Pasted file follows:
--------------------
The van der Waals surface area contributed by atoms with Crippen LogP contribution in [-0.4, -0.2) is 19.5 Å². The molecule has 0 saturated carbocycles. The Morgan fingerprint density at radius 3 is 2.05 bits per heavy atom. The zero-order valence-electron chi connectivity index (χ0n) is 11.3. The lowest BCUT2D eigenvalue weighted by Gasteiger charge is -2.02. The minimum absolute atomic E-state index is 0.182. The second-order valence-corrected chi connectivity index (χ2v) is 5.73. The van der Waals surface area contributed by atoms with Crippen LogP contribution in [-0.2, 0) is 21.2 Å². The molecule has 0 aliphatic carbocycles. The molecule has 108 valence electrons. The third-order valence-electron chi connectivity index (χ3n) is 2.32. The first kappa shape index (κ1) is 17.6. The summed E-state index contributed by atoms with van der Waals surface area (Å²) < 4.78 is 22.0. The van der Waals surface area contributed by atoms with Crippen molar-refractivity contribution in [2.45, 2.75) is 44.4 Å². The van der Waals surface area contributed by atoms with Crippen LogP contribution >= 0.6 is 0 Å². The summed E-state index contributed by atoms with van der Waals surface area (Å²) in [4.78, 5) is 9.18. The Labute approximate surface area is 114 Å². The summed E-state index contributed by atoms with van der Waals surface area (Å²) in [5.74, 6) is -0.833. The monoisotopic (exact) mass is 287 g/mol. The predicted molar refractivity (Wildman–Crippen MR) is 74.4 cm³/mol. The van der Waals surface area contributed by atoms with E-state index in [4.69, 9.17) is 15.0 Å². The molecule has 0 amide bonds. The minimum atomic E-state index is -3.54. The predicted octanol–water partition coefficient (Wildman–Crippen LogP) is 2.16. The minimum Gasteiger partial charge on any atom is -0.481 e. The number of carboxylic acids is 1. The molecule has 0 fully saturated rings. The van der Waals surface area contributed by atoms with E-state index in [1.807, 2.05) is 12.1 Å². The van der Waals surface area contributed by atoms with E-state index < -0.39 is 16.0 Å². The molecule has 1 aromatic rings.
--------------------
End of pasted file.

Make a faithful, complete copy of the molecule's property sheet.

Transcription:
The van der Waals surface area contributed by atoms with Crippen LogP contribution in [-0.4, -0.2) is 19.5 Å². The molecule has 0 saturated carbocycles. The Morgan fingerprint density at radius 3 is 2.05 bits per heavy atom. The zero-order valence-electron chi connectivity index (χ0n) is 11.3. The lowest BCUT2D eigenvalue weighted by Gasteiger charge is -2.02. The minimum absolute atomic E-state index is 0.182. The second-order valence-corrected chi connectivity index (χ2v) is 5.73. The van der Waals surface area contributed by atoms with Crippen LogP contribution in [-0.2, 0) is 21.2 Å². The molecule has 0 aliphatic carbocycles. The molecule has 108 valence electrons. The third-order valence-electron chi connectivity index (χ3n) is 2.32. The first kappa shape index (κ1) is 17.6. The summed E-state index contributed by atoms with van der Waals surface area (Å²) < 4.78 is 22.0. The van der Waals surface area contributed by atoms with Crippen molar-refractivity contribution in [2.45, 2.75) is 44.4 Å². The van der Waals surface area contributed by atoms with Crippen LogP contribution >= 0.6 is 0 Å². The summed E-state index contributed by atoms with van der Waals surface area (Å²) in [4.78, 5) is 9.18. The Labute approximate surface area is 114 Å². The summed E-state index contributed by atoms with van der Waals surface area (Å²) in [5.74, 6) is -0.833. The monoisotopic (exact) mass is 287 g/mol. The predicted molar refractivity (Wildman–Crippen MR) is 74.4 cm³/mol. The van der Waals surface area contributed by atoms with E-state index in [4.69, 9.17) is 15.0 Å². The molecule has 0 amide bonds. The minimum atomic E-state index is -3.54. The predicted octanol–water partition coefficient (Wildman–Crippen LogP) is 2.16. The minimum Gasteiger partial charge on any atom is -0.481 e. The number of carboxylic acids is 1. The molecule has 0 fully saturated rings. The van der Waals surface area contributed by atoms with E-state index in [1.807, 2.05) is 12.1 Å². The van der Waals surface area contributed by atoms with E-state index < -0.39 is 16.0 Å². The molecule has 1 aromatic rings.